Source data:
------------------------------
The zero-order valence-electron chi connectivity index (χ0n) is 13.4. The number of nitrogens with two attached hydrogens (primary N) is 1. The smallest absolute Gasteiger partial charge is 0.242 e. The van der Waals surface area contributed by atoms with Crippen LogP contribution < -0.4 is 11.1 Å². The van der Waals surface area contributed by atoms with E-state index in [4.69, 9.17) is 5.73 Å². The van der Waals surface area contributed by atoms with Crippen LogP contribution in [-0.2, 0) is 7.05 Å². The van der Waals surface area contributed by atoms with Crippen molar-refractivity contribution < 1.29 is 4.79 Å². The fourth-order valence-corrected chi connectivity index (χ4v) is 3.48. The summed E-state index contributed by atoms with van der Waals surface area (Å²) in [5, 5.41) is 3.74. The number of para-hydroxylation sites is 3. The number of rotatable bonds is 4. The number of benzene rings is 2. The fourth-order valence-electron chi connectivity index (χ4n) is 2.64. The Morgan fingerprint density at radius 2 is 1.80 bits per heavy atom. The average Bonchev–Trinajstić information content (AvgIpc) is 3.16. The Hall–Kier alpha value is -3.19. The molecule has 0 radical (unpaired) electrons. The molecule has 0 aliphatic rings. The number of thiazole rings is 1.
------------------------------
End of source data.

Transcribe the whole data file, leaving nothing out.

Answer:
The zero-order valence-electron chi connectivity index (χ0n) is 13.4. The number of nitrogens with two attached hydrogens (primary N) is 1. The smallest absolute Gasteiger partial charge is 0.242 e. The van der Waals surface area contributed by atoms with Crippen LogP contribution < -0.4 is 11.1 Å². The van der Waals surface area contributed by atoms with E-state index in [4.69, 9.17) is 5.73 Å². The van der Waals surface area contributed by atoms with Crippen LogP contribution in [-0.2, 0) is 7.05 Å². The van der Waals surface area contributed by atoms with Crippen molar-refractivity contribution < 1.29 is 4.79 Å². The fourth-order valence-corrected chi connectivity index (χ4v) is 3.48. The summed E-state index contributed by atoms with van der Waals surface area (Å²) in [5, 5.41) is 3.74. The number of para-hydroxylation sites is 3. The number of rotatable bonds is 4. The number of benzene rings is 2. The fourth-order valence-electron chi connectivity index (χ4n) is 2.64. The Morgan fingerprint density at radius 2 is 1.80 bits per heavy atom. The average Bonchev–Trinajstić information content (AvgIpc) is 3.16. The Hall–Kier alpha value is -3.19. The molecule has 0 radical (unpaired) electrons. The molecule has 0 aliphatic rings. The number of thiazole rings is 1.